With a boat like "Mallard" that is especially designed for duck hunting, you’ll get more enjoyment from your gunning and maybe bag an extra bird or two. The boat described in this article is extremely light in weight, just under 100 lbs., so that it rides on top of your car instead of in a trailer behind it. For all this lightness, the boat is strong and rugged, thanks to the sturdy framing and the plywood construction. By using ordinary care in building and under normal service conditions, there shouldn’t be any leaks during the lifetime of the boat. And there’s no need to worry about spray coming aboard, the 11 inch freeboard will keep you bone dry and it is also low enough to permit using the boat as a blind when it’s pulled ashore. An added attraction of this design is that by using the alternate square stern construction shown on the plans, you can attach an outboard motor and use "Mallard" for your fishing or general sports use as well as for hunting.

12 pages, 3 plate(s)

$7.95
Gunning Skiff Ranger, The (Pub. No. 5240)

by H. I. Chapelle

The gunning skiffs are often highly specialized craft, suitable only for hunting purposes. There are some, however, that are more versatile; the famed Barnegat Sneakbox, for example. This style of skiff is not only a very fine hunting boat but also a popular model for pleasure sailing. The Sneakbox, in its best model at least, is not an extremely easy boat to build. Fortunately there are gunning skiffs having much the same qualities as the Sneakbox and that are more easily built. One of these, the subject of this discussion, is the Long Island gunning sharpie. The Long Island gunning sharpie developed away back, so far back in fact that we do not know when it came into use. But the model reached its height of development soon after the Civil War and has remained almost unchanged since then. The sharpie gunning skiff is still used, for it is a very handy boat for setting out decoys and for picking up birds. There are some gunners who use sail nowadays to reach their blinds, for they think the noise of an outboard is objectionable in this. Because of its decked hull, strongly flaring sides and rather light weight, the sharpie gunning skiff is often preferable for pleasure sailing, out of the gunning season, as compared to sailing dinghies and prams of roughly the same dimensions. Because of its design, which gives the skiff many of the same qualities as the old-time wooden, decked “cruising canoe,” the gunning sharpie has been used by some hardy souls for rather long single-handed cruises; just as in the case of the better-known Sneakbox. Rugged and easy-working, this utility craft rows and sails well and needs only a low-powered outboard.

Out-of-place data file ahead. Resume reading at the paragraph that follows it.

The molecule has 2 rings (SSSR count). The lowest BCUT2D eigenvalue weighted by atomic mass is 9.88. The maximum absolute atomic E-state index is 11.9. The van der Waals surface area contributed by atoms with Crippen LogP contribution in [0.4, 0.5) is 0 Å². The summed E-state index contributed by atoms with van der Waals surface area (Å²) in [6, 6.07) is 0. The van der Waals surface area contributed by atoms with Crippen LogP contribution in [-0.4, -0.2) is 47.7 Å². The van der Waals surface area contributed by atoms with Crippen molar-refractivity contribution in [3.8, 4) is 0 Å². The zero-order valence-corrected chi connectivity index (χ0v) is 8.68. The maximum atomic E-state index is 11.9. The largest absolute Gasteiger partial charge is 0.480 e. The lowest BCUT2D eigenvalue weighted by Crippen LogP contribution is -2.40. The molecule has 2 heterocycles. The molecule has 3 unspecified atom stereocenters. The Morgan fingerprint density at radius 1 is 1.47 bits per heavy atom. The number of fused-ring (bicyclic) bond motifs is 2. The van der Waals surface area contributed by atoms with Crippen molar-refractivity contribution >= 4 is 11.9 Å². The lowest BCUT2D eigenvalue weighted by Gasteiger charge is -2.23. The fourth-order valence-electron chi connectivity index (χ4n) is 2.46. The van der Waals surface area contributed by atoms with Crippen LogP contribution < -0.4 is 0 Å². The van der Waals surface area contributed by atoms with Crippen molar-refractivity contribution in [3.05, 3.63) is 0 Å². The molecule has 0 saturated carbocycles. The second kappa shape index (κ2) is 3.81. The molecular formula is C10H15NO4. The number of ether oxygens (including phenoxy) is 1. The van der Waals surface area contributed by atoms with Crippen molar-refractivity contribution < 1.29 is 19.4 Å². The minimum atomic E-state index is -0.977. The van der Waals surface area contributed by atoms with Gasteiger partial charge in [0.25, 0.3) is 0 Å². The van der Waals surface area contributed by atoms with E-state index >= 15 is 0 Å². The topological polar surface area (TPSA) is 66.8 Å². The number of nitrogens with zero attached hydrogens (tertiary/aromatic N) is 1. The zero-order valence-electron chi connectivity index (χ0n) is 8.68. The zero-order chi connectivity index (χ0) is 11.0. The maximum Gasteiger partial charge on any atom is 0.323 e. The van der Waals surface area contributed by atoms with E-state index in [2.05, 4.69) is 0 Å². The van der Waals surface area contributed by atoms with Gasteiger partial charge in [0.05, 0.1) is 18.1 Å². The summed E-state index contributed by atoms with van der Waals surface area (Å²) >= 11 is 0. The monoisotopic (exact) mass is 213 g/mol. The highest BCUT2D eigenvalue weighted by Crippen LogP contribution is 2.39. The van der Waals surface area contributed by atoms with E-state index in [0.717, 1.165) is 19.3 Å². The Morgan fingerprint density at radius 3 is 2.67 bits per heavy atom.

16 pages, 5 plate(s)

$8.95
Mule--A 14-Ft. Sailing Garvey (Pub. No. 5241)

by H. I. Chapelle